Molokini – Maui's Snorkeling and Diving Mecca
This tiny islet is a crescent shaped wonder located three miles off of Maui's south shore. Not more than twenty-three acres the crescent shaped island has no hotels, no beaches, no restaurants and no human inhabitants. Legally a part of Maui country and designated as a Hawai'i State Seabird Sanctuary, the island is the nesting grounds for rare seabirds including Wedge-tailed Shearwaters and Frigatebirds. But it's a rare occasion that anyone comes to visit these birds. It's the marine life that provides lifelong memories for visitors to the islet.
The partially submerged volcanic crater is the destination for many who come to enjoy Maui's warm and crystal clear waters. The waters on the interior of the cone are home to many tropical fish, turtles and other sea life. Marine biologists have counted more that 250 species that include Black Triggerfish, Yellow Tang, Moorish Idol, Parrotfish, Raccoon butterfly fish and Blue fin Trevally.
The island is located between Maui and the island of Kahoolawe. Located in the middle of the Alalakeiki Channel, he crescent shape of the island provides protection from the rough water in the channel and buffers snorkelers and divers from rip currents.
To visit the island is one of the more popular activities for Maui visitors. There are numerous snorkeling tours that depart from several points from the Kaanapali resort, Lahaina, Maalaea harbor and Kihei. For a reasonable fee they provide snorkeling and diving equipment, and sometimes even beverages and lunch. Not all snorkeling trips are the same. Some are offers on large boats that offer the sea shy a large vessel complete with showers and restroom facilities. Others make the journey to Molokini on smaller catamarans that provide a smaller capacity and a more personalized experience. All trips come along with an experienced crew that will educate and assist each one of their passengers.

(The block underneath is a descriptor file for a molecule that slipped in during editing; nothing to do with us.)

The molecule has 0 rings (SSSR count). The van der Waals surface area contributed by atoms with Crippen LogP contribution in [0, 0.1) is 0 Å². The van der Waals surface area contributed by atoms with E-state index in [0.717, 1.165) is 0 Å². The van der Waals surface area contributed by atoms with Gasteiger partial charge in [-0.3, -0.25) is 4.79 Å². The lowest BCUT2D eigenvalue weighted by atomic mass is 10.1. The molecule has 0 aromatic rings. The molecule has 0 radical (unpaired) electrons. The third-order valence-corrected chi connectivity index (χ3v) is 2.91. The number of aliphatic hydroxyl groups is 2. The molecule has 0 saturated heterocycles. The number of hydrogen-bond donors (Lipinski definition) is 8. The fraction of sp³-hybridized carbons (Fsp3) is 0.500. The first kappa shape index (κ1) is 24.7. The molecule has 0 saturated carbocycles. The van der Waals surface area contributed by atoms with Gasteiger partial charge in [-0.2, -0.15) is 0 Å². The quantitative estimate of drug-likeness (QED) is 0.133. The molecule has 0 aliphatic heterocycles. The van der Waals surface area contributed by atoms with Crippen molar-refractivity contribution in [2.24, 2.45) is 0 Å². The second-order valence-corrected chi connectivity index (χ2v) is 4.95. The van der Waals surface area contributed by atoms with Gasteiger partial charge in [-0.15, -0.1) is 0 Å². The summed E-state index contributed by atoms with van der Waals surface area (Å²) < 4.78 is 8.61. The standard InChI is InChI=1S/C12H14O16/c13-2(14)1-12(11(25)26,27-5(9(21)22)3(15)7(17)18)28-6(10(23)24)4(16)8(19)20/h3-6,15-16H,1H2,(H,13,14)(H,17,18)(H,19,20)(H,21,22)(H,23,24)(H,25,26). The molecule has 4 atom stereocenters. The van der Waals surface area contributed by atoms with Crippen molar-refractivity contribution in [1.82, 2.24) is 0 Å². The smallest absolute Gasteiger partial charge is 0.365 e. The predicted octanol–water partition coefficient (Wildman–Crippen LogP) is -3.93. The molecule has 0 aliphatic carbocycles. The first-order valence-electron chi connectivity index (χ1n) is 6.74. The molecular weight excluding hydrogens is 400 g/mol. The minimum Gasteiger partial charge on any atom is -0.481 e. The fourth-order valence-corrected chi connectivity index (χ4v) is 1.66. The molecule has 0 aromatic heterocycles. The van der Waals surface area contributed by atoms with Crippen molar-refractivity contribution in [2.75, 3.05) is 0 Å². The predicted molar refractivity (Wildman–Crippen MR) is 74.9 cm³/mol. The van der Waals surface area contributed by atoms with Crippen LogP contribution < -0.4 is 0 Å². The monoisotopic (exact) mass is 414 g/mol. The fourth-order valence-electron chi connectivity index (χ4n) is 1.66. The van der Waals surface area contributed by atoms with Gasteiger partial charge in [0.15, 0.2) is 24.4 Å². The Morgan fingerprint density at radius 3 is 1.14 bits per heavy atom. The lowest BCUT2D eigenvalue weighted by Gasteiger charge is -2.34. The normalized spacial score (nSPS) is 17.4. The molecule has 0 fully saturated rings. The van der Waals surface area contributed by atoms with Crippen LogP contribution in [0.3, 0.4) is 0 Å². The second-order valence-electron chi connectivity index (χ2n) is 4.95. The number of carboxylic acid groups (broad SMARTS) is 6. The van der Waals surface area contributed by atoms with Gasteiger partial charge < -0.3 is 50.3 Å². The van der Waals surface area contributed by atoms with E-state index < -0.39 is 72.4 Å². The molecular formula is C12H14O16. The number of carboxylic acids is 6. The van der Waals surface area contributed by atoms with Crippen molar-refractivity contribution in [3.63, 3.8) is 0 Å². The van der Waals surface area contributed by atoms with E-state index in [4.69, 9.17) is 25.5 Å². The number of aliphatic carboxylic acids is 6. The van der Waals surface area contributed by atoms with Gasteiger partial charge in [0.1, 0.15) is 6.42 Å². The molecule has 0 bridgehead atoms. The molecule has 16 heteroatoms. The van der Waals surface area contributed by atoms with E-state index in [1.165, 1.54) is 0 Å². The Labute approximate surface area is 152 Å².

Part of the enjoyment of a Molokini visit is the views that come with being on the ocean. There are fantastic views of the Maui coastline along with the neighboring islands of Molokai and Lanai. On clear days, the views of Haleakala are outstanding.
A visit to Molokini is certainly one of the more wonderful parts of a Maui vacation. It's an opportunity for those to enjoy the sanctuary. For those who are afraid of the water, it's the perfect opportunity to conquer that fear and make lifetime memories.
Hawaii Travel Advice: Book a morning departure when the sun and sea are kinder.
Published as original post by http://www.hawaiiguideme.com.
Lottie Tagupa is a native Hawaiian, born and raised on the island of Oahu. She has been writing about Hawaii for over 10 years and currently lives in Waimea on the Big Island.